SARATOGA SPRINGS — Thiha Naing was the only student at a community forum convened Tuesday to jump-start the search for the next superintendent of schools.
School board member Jim Wendell asked the high school junior what the district's next leader would need to improve upon.
Naing didn’t have to look far for ideas — the forum took place inside the high school cafeteria.
“They can improve lunch,” the soft-spoken 17-year-old said, his frank reply making the adults at the table laugh.
Wendell asked, “All right; how?”
“They can improve the quality of the food — make it healthier,” Naing said. “It can’t just taste good.”
Naing joined about 50 people — a combination of board members, administrators, teachers, school staff and regional BOCES employees — at the forum, which was designed to give school board members a clearer picture of what the community wants to see in Superintendent Michael Piccirillo’s replacement. Piccirillo announced in January he is retiring on Dec. 31, 2017.
Piccirillo became superintendent on July 1, 2012, after serving as the district’s assistant superintendent of secondary education for five years. Before that, he was the Guilderland High School principal, an administrator in the Shenendehowa and Niskayuna districts and also taught in the Lake George and North Warren districts.
“Tonight is the first step of this significant process, and we’re looking forward to hearing what you have to say,” said James Dexter, district superintendent for Washington-Saratoga-Warren-Hamilton-Essex BOCES, who is leading the search.
The job opening will be publicized nationally on June 5. Dexter said the goal is to have the school board appoint a new superintendent by mid-October so he or she can give proper notice at his or her current district and start on Jan. 1.
“This search will go all the way across the entire country,” said Michael DeCaprio, a BOCES facilitator sitting at Naing’s table. “It will be local. It will be across New York. It will be all the way out in California and Hawaii. Do you prefer somebody who has worked nearby? Do you prefer somebody who has worked on the East Coast? Does it matter?”
Naing said he’d like to see a superintendent who has worked “all over — different places — so he can bring new ideas.”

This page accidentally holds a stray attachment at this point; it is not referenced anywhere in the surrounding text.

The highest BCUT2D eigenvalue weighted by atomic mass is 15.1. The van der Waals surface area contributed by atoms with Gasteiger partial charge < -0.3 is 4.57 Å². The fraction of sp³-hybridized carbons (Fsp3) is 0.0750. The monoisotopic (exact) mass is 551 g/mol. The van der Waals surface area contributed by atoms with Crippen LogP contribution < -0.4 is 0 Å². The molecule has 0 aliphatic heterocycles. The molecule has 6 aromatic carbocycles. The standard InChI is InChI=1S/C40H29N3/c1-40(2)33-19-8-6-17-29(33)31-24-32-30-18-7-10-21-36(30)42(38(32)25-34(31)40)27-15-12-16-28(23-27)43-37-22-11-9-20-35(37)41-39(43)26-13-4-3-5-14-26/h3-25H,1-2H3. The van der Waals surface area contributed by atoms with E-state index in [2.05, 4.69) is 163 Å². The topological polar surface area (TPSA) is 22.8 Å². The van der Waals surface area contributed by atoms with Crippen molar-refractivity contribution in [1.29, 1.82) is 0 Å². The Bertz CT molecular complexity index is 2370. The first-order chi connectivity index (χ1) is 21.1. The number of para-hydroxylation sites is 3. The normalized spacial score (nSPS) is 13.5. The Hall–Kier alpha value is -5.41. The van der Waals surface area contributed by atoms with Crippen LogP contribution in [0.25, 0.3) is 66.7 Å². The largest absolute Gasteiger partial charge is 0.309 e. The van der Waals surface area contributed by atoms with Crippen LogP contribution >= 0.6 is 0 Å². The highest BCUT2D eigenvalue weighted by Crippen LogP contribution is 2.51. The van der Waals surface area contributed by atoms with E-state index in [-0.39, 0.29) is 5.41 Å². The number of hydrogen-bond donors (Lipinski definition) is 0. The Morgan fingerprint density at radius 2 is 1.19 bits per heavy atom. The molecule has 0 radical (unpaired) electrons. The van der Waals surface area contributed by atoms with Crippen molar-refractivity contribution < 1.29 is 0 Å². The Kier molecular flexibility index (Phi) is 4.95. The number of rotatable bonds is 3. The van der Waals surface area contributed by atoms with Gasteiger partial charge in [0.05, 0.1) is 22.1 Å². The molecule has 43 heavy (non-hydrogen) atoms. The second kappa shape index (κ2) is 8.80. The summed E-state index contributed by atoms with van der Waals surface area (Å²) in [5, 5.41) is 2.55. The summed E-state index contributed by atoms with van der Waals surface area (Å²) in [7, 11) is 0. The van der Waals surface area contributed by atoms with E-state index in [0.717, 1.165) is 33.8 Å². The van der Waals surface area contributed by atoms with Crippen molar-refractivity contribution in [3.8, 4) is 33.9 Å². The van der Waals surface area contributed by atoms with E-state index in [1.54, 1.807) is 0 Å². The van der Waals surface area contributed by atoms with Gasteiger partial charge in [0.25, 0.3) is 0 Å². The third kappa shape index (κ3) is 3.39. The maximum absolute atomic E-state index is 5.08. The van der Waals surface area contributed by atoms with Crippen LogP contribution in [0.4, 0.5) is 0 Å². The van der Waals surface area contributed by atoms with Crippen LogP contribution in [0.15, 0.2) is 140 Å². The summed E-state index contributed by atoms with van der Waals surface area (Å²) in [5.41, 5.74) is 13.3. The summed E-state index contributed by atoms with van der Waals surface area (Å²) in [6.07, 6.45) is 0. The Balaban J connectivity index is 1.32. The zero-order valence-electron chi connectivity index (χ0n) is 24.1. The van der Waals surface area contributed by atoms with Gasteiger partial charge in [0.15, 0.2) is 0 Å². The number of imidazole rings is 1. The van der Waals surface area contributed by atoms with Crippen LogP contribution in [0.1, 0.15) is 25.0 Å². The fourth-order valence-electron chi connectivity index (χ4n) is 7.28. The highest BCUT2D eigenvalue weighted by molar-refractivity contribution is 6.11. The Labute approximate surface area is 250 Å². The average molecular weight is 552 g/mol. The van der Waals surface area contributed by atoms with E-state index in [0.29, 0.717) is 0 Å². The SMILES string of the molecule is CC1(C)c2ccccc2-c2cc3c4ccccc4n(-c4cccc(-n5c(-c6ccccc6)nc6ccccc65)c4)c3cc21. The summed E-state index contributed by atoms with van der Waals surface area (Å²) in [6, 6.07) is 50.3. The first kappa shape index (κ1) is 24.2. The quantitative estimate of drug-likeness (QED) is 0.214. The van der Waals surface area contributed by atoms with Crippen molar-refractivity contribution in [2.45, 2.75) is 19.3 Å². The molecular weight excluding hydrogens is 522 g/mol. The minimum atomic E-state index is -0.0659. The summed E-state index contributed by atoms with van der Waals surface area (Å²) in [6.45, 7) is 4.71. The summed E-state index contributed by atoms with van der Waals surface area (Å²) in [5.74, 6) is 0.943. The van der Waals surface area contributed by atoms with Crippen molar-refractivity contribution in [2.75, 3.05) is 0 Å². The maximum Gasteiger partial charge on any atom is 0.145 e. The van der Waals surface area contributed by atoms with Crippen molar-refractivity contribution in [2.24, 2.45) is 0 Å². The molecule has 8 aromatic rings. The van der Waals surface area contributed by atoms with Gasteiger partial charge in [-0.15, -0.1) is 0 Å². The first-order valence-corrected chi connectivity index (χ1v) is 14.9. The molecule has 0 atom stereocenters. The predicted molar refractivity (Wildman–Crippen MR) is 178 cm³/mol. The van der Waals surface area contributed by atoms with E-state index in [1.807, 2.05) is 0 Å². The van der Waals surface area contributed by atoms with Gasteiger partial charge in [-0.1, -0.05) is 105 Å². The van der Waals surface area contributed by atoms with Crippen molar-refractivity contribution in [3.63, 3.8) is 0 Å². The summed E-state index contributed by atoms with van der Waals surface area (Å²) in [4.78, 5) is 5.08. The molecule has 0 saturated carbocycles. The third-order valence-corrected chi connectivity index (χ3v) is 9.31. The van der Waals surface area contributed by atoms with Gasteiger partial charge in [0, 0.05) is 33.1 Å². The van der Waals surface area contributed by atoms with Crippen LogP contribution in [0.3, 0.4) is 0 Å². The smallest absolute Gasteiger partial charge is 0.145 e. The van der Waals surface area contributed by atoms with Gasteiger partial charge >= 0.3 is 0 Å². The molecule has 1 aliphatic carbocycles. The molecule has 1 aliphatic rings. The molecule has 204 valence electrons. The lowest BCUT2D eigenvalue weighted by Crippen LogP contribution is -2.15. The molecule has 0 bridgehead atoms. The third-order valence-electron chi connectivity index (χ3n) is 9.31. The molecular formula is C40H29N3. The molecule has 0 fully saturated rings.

“If that person already worked here, those ideas would be the same,” he said.
Attendees were divided into groups of five and were asked to list personal and professional characteristics they feel are important in the next school leader, as well as indicators of those traits. BOCES moderators also asked what challenges need to be addressed in the district, what skills and attributes the next superintendent should have, and to share what they value about the district and school community.
After the lists had been compiled, David Ashdown, the regional BOCES coordinator for instructional technology, used a website called Word Clouds to organize the ideas. The program makes words bigger or smaller based on their frequency.
“In the first one, they really want to see someone who’s approachable,” he said. “In the second one, they want someone with experience in the classroom.”
Other words that jumped off the screen were integrity, open-minded, communicator, knowledgeable and responsive.
During the discussion on district challenges, Naing had more ideas than just elevating the lunch menu. He also said the next superintendent should address gender issues, pointing to the need for gender-neutral bathrooms, as well as emergency procedures.
“Do you feel that we need to practice them more — have more drills, like lockdowns?” asked Diane King, the district’s director of pupil services.
“We need to practice them more seriously,” Naing said.
At a table across the room, Craig Hall, a parent, said the next superintendent’s personal characteristics should include being intelligent.
“That’s my daughter’s — she said this person should be smart.”
School board president JoAnne Kiernan asked if that meant the new hire should have a Ph.D. Not necessarily, Hall said, adding that he or she should be well-versed in educational trends.
“I think there’s a lot of smart people that don’t have Ph.Ds. I don’t think it should be a requirement,” he said. “It doesn’t fit in this category, but I would even argue that there might even be a scenario where they have some level of experience outside of education at some point in their career.”
He added, “I feel like I’m filling out a LinkedIn profile.”
Hall also wanted to see a superintendent who is kind. Sarah Battiste, the table’s BOCES moderator, asked, “What kinds of things would you see in a kind, pleasant candidate?”
“I can tell you the things you don’t see,” Hall said. “You don’t see them yelling at people with dissenting ideas.”
Anyone who was unable to attend the forum and wants to add suggestions can take an online survey now through June 9.